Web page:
95th ESA Annual Meeting (August 1 -- 6, 2010)

COS 68-4 - An adaptive cline in life history, developmental timing and allocation in Arabidopsis thaliana associated with altitude

Wednesday, August 4, 2010: 2:30 PM
408, David L Lawrence Convention Center
Alicia Montesinos Navarro1, Jennifer Wig2 and Stephen J. Tonsor1, (1)Department of Biological Sciences, University of Pittsburgh, Pittsburgh, PA, (2)Biological Sciences, University of Pittsburgh, Pittsburgh, PA
Background/Question/Methods  We explored adaptation to a climate gradient associated with altitude in 17 natural populations of Arabidopsis thaliana in NE Spain. 189 genotypes from seventeen populations were collected in NE Spain at altitudes between 109 and 1668 masl. We used the Digital Climatic Atlas of Iberian Peninsula to characterize the patterns of temperature and precipitation associated with altitude, based on conditions in the sites from which the seeds were collected. We grew all genotypes in controlled environment chambers in uniform conditions that included an initial cold stratification, 30 days of growth with 10/14 hr light/dark and 25/16oC, 42 days at10/14 hr light/dark and constant 4oC, followed by 10/14 light/dark, 10/18oC until plants senesced. We recorded timing of developmental stage transitions, allocation to root vs. above-ground tissue, the number of leaves at the start of vernalization, the end of vernalization, and the beginning of flowering, seed mass and number of seeds. We tested for trait value associations with altitude by univariate and mulitvariate regression and through cannonical correlation.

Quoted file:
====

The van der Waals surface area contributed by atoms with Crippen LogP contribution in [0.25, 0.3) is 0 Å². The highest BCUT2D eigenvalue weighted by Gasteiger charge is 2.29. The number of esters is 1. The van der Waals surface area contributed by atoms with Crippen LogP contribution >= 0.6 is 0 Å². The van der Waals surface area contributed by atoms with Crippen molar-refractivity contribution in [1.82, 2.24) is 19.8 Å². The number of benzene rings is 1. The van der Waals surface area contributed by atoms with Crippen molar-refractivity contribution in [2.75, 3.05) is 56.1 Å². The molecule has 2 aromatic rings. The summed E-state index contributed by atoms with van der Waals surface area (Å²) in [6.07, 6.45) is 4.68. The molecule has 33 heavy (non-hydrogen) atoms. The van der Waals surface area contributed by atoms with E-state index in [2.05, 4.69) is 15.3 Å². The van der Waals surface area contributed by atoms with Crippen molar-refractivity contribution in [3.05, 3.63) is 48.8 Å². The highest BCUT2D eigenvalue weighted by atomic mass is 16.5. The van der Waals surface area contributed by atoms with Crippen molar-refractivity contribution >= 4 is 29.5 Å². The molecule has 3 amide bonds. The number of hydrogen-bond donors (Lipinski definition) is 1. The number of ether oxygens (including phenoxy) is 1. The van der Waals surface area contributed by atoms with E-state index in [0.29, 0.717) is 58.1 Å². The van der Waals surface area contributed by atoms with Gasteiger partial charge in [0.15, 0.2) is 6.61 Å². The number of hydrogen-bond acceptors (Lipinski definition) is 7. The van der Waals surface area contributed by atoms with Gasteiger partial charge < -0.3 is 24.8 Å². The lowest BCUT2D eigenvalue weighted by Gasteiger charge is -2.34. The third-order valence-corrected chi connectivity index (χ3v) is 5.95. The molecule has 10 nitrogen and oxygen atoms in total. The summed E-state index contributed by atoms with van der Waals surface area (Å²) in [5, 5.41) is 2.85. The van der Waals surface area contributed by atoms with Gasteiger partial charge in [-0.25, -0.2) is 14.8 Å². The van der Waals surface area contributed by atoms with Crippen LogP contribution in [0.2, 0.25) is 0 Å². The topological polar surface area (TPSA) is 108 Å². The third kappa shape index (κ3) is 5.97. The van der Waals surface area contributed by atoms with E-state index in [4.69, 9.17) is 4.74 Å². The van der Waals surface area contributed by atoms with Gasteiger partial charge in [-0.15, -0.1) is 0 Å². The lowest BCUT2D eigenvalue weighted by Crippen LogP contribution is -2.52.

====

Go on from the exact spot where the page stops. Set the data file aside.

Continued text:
Results/Conclusions  Populations were genetically differentiated along the altitude gradient (Wilk's lambda = 0.45, p < 0.0001). Altitude explained 55% of the multivariate trait variation, based on the squared canonical correlation. Based on univariate regressions, above-ground mass, mass per seed, number of seeds, number of rosette leaves at bolting and age at flowering time increased significantly with altitude, while % allocation to roots and number of leaves produced during vernalization decreased with altitutude, Trade-offs associated with altitude were observed in growth in cold temperatures, allocation to roots, and early flowering vs. total growth, seed number and growth after vernalization. We interpret this gradient as indicating divergent growth and life history strategies across the gradient. At the two extremes, the low altitude plants along the Mediterranean coast maximize growth during the relatively warm and moist Mediterranean winter, produce extra roots and flower early as mechanisms of drought tolerance and avoidance respectively. At high altitudes in contrast plants grow more in the fall, less in the winter, probably as a consequence of freeze tolerance (not measured), grow more in the spring, delay flowering, and produce greater lifetime biomass and seeds. Thus Arabidopsis thaliana adaptively adjusts timing and allocation to take advantage of seasonal shifts in temperature and moisture availability across its altitudinal range.